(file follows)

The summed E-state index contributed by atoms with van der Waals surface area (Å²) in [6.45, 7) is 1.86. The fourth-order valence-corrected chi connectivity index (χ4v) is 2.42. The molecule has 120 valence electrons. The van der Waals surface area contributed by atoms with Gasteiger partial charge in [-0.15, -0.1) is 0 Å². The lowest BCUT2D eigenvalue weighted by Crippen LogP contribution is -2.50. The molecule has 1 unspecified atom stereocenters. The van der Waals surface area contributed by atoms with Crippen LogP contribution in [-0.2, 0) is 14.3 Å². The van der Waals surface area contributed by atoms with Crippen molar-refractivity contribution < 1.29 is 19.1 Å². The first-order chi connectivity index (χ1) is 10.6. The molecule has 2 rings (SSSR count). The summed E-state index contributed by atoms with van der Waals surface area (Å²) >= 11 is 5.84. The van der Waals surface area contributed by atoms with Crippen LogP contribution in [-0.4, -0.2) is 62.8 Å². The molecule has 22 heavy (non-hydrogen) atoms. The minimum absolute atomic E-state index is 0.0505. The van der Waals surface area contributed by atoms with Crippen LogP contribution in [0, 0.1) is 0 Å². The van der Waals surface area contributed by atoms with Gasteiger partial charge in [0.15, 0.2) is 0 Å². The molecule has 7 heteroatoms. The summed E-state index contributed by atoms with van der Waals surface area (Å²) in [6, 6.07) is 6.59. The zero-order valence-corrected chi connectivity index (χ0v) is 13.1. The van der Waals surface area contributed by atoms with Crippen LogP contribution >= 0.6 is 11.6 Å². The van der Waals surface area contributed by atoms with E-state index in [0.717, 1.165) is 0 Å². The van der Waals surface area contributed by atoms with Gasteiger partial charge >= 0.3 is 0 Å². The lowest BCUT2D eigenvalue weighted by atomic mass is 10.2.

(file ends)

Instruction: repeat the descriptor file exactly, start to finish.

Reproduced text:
The summed E-state index contributed by atoms with van der Waals surface area (Å²) in [6.45, 7) is 1.86. The fourth-order valence-corrected chi connectivity index (χ4v) is 2.42. The molecule has 120 valence electrons. The van der Waals surface area contributed by atoms with Gasteiger partial charge in [-0.15, -0.1) is 0 Å². The lowest BCUT2D eigenvalue weighted by Crippen LogP contribution is -2.50. The molecule has 1 unspecified atom stereocenters. The van der Waals surface area contributed by atoms with Crippen LogP contribution in [-0.2, 0) is 14.3 Å². The van der Waals surface area contributed by atoms with Crippen molar-refractivity contribution < 1.29 is 19.1 Å². The first-order chi connectivity index (χ1) is 10.6. The molecule has 2 rings (SSSR count). The summed E-state index contributed by atoms with van der Waals surface area (Å²) >= 11 is 5.84. The van der Waals surface area contributed by atoms with Crippen LogP contribution in [-0.4, -0.2) is 62.8 Å². The molecule has 22 heavy (non-hydrogen) atoms. The minimum absolute atomic E-state index is 0.0505. The van der Waals surface area contributed by atoms with Crippen LogP contribution in [0, 0.1) is 0 Å². The van der Waals surface area contributed by atoms with Gasteiger partial charge in [0.15, 0.2) is 0 Å². The molecule has 7 heteroatoms. The summed E-state index contributed by atoms with van der Waals surface area (Å²) in [6, 6.07) is 6.59. The zero-order valence-corrected chi connectivity index (χ0v) is 13.1. The van der Waals surface area contributed by atoms with Crippen LogP contribution >= 0.6 is 11.6 Å². The van der Waals surface area contributed by atoms with E-state index in [0.717, 1.165) is 0 Å². The van der Waals surface area contributed by atoms with Gasteiger partial charge >= 0.3 is 0 Å². The lowest BCUT2D eigenvalue weighted by atomic mass is 10.2.